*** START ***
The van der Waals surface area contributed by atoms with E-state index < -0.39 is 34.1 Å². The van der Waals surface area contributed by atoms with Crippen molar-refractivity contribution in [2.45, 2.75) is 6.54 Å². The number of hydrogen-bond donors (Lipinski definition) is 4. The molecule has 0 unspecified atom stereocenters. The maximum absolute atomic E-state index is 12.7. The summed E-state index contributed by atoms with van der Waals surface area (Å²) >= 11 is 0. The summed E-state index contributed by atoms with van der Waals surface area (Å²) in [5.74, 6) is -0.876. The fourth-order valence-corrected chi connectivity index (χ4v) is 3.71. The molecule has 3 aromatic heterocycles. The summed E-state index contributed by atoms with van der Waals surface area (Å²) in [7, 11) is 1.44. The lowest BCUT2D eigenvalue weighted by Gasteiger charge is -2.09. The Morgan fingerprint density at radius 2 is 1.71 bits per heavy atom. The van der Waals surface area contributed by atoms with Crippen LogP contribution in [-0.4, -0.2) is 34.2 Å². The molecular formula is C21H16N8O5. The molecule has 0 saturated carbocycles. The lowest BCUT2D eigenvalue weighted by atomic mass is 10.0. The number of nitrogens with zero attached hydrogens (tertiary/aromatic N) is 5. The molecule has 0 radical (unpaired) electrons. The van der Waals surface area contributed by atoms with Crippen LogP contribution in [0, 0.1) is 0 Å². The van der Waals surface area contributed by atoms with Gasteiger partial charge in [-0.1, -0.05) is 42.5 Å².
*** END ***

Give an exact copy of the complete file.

The van der Waals surface area contributed by atoms with E-state index < -0.39 is 34.1 Å². The van der Waals surface area contributed by atoms with Crippen molar-refractivity contribution in [2.45, 2.75) is 6.54 Å². The number of hydrogen-bond donors (Lipinski definition) is 4. The molecule has 0 unspecified atom stereocenters. The maximum absolute atomic E-state index is 12.7. The summed E-state index contributed by atoms with van der Waals surface area (Å²) >= 11 is 0. The summed E-state index contributed by atoms with van der Waals surface area (Å²) in [5.74, 6) is -0.876. The fourth-order valence-corrected chi connectivity index (χ4v) is 3.71. The molecule has 3 aromatic heterocycles. The summed E-state index contributed by atoms with van der Waals surface area (Å²) in [7, 11) is 1.44. The lowest BCUT2D eigenvalue weighted by Gasteiger charge is -2.09. The Morgan fingerprint density at radius 2 is 1.71 bits per heavy atom. The van der Waals surface area contributed by atoms with Crippen LogP contribution in [-0.4, -0.2) is 34.2 Å². The molecular formula is C21H16N8O5. The molecule has 0 saturated carbocycles. The lowest BCUT2D eigenvalue weighted by atomic mass is 10.0. The number of nitrogens with zero attached hydrogens (tertiary/aromatic N) is 5. The molecule has 0 radical (unpaired) electrons. The van der Waals surface area contributed by atoms with Crippen LogP contribution in [0, 0.1) is 0 Å². The van der Waals surface area contributed by atoms with Gasteiger partial charge in [-0.1, -0.05) is 42.5 Å².